Monarchy and nobility in the Latin Kingdom of Jerusalem, 1099-113: establishment and origins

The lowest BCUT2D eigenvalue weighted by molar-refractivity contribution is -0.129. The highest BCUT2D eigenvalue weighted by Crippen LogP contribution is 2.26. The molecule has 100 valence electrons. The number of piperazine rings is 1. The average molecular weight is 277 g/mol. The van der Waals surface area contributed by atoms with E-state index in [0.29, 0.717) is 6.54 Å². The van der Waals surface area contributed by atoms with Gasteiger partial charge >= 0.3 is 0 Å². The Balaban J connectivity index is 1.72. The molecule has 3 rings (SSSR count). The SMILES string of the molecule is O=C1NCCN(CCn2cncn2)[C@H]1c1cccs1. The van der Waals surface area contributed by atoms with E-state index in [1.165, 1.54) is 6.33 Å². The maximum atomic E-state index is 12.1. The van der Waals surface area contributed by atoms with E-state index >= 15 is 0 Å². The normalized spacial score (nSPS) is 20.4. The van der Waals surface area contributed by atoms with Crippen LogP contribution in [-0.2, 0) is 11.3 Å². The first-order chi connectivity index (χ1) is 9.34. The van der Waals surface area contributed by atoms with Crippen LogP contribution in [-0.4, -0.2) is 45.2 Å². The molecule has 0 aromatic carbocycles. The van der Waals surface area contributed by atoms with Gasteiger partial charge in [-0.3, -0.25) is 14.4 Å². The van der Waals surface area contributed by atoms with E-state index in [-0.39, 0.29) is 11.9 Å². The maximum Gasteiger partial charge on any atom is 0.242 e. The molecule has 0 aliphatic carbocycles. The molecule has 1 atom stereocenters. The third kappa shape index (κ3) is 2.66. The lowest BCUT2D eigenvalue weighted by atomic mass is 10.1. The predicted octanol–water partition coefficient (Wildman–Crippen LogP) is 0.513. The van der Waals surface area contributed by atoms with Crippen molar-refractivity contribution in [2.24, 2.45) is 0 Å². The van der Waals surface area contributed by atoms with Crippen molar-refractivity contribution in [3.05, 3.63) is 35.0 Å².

The starting-point of this thesis is the question of the origin of the nobility in the Latin Kingdom of Jerusalem up to 1131. This is discussed in parallel with the question of the origins of the monarchy itself and that of relations between the two institutions. Chapter 1 discusses the European origins of the monarchy which derived from two distinct dynastic traditions, the House of Ardennes-Verdun whose power had declined in the later eleventh century and was extinguished on the eve of the crusade, and the House of Boulogne which was in an ascendant. Chapter 2 examines Godfrey of Bouillon's crusading army between 1096 and 1099. Originally almost exclusively Lotharingian in composition, the army absorbed numerous elements from other contingents in the course of the march. The minority who remained in Outremer after 1099 were of diverse origin and had developed strong ties to the Ardennes-Boulogne family. Chapter 3 re-assesses the generally accepted nature of the state established in Palestine by the First Crusade, arguing that this was a secular monarchy headed by a princeps whose authority derived from God. Chapter 4 deals with the origins of the nobility and is an analysis of prosopographical material presented in the Appendix, while Chapter 5 is a chronologically-based analysis of relations between monarchy and nobility. The nobility comprised four main groups: Lotharingians and Germans; Normans; Flemings, and Picards; and men from the Ile-de-France and the surrounding areas. The last group increased in numbers and influence after the accession of a new dynasty in the person of Baldwin II. Resentment against his policies, and a growing factionalism based on dynastic loyalties and geographical origins enabled sections of the nobilty to threaten the monarchy in this and the next reign.